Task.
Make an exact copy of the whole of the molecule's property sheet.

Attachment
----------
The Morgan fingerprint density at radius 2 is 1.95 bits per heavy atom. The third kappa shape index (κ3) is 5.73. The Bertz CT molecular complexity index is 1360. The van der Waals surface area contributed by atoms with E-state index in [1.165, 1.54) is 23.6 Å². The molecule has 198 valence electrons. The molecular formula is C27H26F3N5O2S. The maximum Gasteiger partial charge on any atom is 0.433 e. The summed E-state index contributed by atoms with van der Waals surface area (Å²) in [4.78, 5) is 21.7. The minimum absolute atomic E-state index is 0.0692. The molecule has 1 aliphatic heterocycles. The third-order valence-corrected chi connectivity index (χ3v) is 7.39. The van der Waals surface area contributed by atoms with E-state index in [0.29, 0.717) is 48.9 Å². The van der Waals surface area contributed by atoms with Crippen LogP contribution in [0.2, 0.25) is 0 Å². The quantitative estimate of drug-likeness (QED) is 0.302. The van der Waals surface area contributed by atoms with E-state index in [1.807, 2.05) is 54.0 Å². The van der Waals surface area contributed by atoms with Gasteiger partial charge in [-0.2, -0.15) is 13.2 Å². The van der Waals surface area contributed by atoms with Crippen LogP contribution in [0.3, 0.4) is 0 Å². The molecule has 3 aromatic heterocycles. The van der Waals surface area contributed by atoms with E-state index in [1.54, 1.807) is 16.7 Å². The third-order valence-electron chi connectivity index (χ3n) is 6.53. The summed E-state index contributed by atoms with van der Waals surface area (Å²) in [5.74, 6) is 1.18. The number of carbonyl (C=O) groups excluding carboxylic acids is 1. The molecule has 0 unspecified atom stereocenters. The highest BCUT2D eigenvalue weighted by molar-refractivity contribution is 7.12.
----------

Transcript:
The Morgan fingerprint density at radius 2 is 1.95 bits per heavy atom. The third kappa shape index (κ3) is 5.73. The Bertz CT molecular complexity index is 1360. The van der Waals surface area contributed by atoms with E-state index in [1.165, 1.54) is 23.6 Å². The molecule has 198 valence electrons. The molecular formula is C27H26F3N5O2S. The maximum Gasteiger partial charge on any atom is 0.433 e. The summed E-state index contributed by atoms with van der Waals surface area (Å²) in [4.78, 5) is 21.7. The minimum absolute atomic E-state index is 0.0692. The molecule has 1 aliphatic heterocycles. The third-order valence-corrected chi connectivity index (χ3v) is 7.39. The van der Waals surface area contributed by atoms with E-state index in [0.29, 0.717) is 48.9 Å². The van der Waals surface area contributed by atoms with Crippen LogP contribution in [0.2, 0.25) is 0 Å². The quantitative estimate of drug-likeness (QED) is 0.302. The van der Waals surface area contributed by atoms with E-state index in [1.807, 2.05) is 54.0 Å². The van der Waals surface area contributed by atoms with Gasteiger partial charge in [-0.2, -0.15) is 13.2 Å². The van der Waals surface area contributed by atoms with Crippen LogP contribution in [0.3, 0.4) is 0 Å². The molecule has 3 aromatic heterocycles. The van der Waals surface area contributed by atoms with E-state index in [1.54, 1.807) is 16.7 Å². The third-order valence-electron chi connectivity index (χ3n) is 6.53. The summed E-state index contributed by atoms with van der Waals surface area (Å²) in [5.74, 6) is 1.18. The number of carbonyl (C=O) groups excluding carboxylic acids is 1. The molecule has 0 unspecified atom stereocenters. The highest BCUT2D eigenvalue weighted by molar-refractivity contribution is 7.12.